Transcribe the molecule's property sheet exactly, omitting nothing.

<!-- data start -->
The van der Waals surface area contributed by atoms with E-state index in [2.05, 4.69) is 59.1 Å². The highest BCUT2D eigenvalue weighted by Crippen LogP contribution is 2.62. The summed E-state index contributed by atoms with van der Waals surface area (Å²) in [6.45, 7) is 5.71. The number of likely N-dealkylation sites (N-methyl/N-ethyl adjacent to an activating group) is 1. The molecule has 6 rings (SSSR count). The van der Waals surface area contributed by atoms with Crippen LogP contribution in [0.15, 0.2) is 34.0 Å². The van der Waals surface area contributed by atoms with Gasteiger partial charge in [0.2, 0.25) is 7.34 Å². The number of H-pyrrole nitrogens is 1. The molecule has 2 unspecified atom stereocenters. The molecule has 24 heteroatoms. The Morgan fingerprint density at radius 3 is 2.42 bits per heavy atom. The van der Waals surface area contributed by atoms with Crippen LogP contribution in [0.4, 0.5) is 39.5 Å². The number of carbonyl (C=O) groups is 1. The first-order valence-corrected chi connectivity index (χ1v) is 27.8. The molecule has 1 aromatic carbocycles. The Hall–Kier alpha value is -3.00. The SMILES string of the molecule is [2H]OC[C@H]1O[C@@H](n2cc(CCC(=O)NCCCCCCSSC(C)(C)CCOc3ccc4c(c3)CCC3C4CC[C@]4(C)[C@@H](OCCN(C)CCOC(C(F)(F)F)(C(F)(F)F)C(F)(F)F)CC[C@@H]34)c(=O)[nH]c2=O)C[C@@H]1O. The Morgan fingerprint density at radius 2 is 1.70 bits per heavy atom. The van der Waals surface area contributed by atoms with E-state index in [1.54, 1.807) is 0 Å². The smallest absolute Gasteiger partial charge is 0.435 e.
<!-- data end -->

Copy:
The van der Waals surface area contributed by atoms with E-state index in [2.05, 4.69) is 59.1 Å². The highest BCUT2D eigenvalue weighted by Crippen LogP contribution is 2.62. The summed E-state index contributed by atoms with van der Waals surface area (Å²) in [6.45, 7) is 5.71. The number of likely N-dealkylation sites (N-methyl/N-ethyl adjacent to an activating group) is 1. The molecule has 6 rings (SSSR count). The van der Waals surface area contributed by atoms with Crippen LogP contribution in [0.15, 0.2) is 34.0 Å². The van der Waals surface area contributed by atoms with Gasteiger partial charge in [0.2, 0.25) is 7.34 Å². The number of H-pyrrole nitrogens is 1. The molecule has 2 unspecified atom stereocenters. The molecule has 24 heteroatoms. The Morgan fingerprint density at radius 3 is 2.42 bits per heavy atom. The van der Waals surface area contributed by atoms with Crippen LogP contribution in [0.4, 0.5) is 39.5 Å². The number of carbonyl (C=O) groups is 1. The first-order valence-corrected chi connectivity index (χ1v) is 27.8. The molecule has 1 aromatic carbocycles. The Hall–Kier alpha value is -3.00. The SMILES string of the molecule is [2H]OC[C@H]1O[C@@H](n2cc(CCC(=O)NCCCCCCSSC(C)(C)CCOc3ccc4c(c3)CCC3C4CC[C@]4(C)[C@@H](OCCN(C)CCOC(C(F)(F)F)(C(F)(F)F)C(F)(F)F)CC[C@@H]34)c(=O)[nH]c2=O)C[C@@H]1O. The Morgan fingerprint density at radius 2 is 1.70 bits per heavy atom. The van der Waals surface area contributed by atoms with E-state index in [1.54, 1.807) is 0 Å². The smallest absolute Gasteiger partial charge is 0.435 e.